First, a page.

Since leaving university I have been living the life of the aggravating and often entertaining BBC Three show The Hotel of Mum and Dad. Although, my boyfriend and I aren't half as lazy and clueless as the couples often portrayed on that show are, but we are currently living for free under the roof of my boyfriend's parents and if you've ever experienced this I'm sure you can relate. If you're about to or planning to in the future move in with your partner and their family, this will probably help you know what to expect! Though, as everything, it's different for everyone. And keep a look out for the other side of the story, the experience from my boyfriend's eyes!
Living with my boyfriend's family - my side of the experience so far
At first, it constantly felt like a break away from uni or a stop off during the holidays, but I had to keep reminding myself it's now my home. Fortunately, I get on with his family well. But I also feel a little like I've digressed to my teenage years. Our meals are cooked for us, our laundry is done for us and we always have to let someone know where we're going when we pop out. As much as I appreciate all the things that are done for us, I can't help but find it a little frustrating.
Do I sound like a brat?
If you've been to university you'll experience one or two of these feelings: get so fed up of doing things for yourself that you feel blessed to have it all done for you again, get a little tired of doing things independently and appreciate all that's being done for you for a period of time or feel like a complete spare part when returning home or moving into someone else's home. Personally, I feel a little babied and always want to help out, but my boyfriend's mum is superwoman and doesn't often accept help when offered. I should bask in the freedom but when you've been independent for three years you get pretty used to it.
I think there's something easier about moving back into your own parental home. I feel like your parents can be a little more accepting of your desire to continue your independence, whereas when you move in with someone else's you're trying to be as polite as possible, especially if you've only met them a handful of times. Personally my parents are happy for me to make my own dinner whenever or cook dinner for everyone. But here, I get slight palpitations over the thought of cooking for a family that isn't my own. I just worry about any criticism, people wanting to take over, impatience or just constant eyes upon me.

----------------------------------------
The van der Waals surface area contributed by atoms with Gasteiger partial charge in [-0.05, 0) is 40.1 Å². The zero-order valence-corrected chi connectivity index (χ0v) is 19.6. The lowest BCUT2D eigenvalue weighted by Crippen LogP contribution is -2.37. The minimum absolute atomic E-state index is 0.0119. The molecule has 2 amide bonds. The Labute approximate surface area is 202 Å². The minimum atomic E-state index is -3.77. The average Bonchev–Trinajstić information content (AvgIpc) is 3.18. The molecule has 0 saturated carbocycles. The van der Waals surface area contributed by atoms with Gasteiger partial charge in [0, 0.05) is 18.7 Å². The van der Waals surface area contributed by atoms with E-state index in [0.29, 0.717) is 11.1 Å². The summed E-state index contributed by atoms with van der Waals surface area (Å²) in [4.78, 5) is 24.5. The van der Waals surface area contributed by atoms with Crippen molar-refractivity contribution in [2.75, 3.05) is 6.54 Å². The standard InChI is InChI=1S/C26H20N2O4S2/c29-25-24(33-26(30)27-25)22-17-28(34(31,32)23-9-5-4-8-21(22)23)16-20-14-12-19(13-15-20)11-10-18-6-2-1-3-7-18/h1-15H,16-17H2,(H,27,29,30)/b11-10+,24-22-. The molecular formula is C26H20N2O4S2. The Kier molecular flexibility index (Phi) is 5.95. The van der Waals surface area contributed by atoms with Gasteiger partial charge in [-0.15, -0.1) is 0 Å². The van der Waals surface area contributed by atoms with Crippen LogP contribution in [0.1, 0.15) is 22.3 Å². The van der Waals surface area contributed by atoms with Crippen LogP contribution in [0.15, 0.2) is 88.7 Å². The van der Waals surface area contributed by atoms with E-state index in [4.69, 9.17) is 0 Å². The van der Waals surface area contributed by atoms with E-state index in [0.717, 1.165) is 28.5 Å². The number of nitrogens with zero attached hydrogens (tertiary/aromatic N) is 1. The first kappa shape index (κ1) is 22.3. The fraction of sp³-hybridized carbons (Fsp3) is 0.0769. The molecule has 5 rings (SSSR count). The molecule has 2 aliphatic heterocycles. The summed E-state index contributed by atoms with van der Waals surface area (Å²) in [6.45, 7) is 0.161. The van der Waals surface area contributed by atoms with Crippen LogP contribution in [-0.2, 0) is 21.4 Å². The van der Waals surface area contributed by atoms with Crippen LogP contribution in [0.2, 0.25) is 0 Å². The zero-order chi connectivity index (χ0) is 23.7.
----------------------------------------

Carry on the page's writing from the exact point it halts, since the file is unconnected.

I really appreciate my boyfriend's family opening their home to me, and once we're both working (my boyfriend has a job lined up and I'm applying) we have already said we'll pay rent and agreed on a price.
All I'd say to anyone in the situation or about to be is to remember that it will take time. It's also important to have an understanding partner/an understanding for your partner; my boyfriend said 'cheer up' a few times when I looked down during my first day here, but it wasn't that simple because it felt extraordinarily weird and I guess it was hard for him to know exactly how I was feeling. Now, my fairy lights have gone up, we've somehow managed to squeeze my clothes into his much too small wardrobe and I'm sure when the bed needs changing I'll sneak on my blue bird print duvet covers and bring my white fluffy blanket into the room.
So what can you do to make the transition easier?
- Talk to yours or your partners parents about it, don't just move your partner in (it's awkward for them if either parent asks how long you're staying for, and it's unfair to be dishonest)
- Agree on how to make you/your partner feel more at home
- Make some space for them in your room i.e wardrobe space, a drawer or two
- Consider minor redecorations - of course it's only a temporary living situation in many cases, but what was once your room/their room is now shared, so it's nice to consider updating the décor to reflect the new situation
- Keep busy if you're/they're feeling homesick
- Show them around the area if they haven't visited often - it's nice to know your bearings, and know that if you wanted/needed to you could easily get around on your own
- Offer to help out around the house - it helps his/her parents out and it let's you feel like you're still independent
Have you experienced living with your partners family? If so, what advice would you give to someone in the same situation?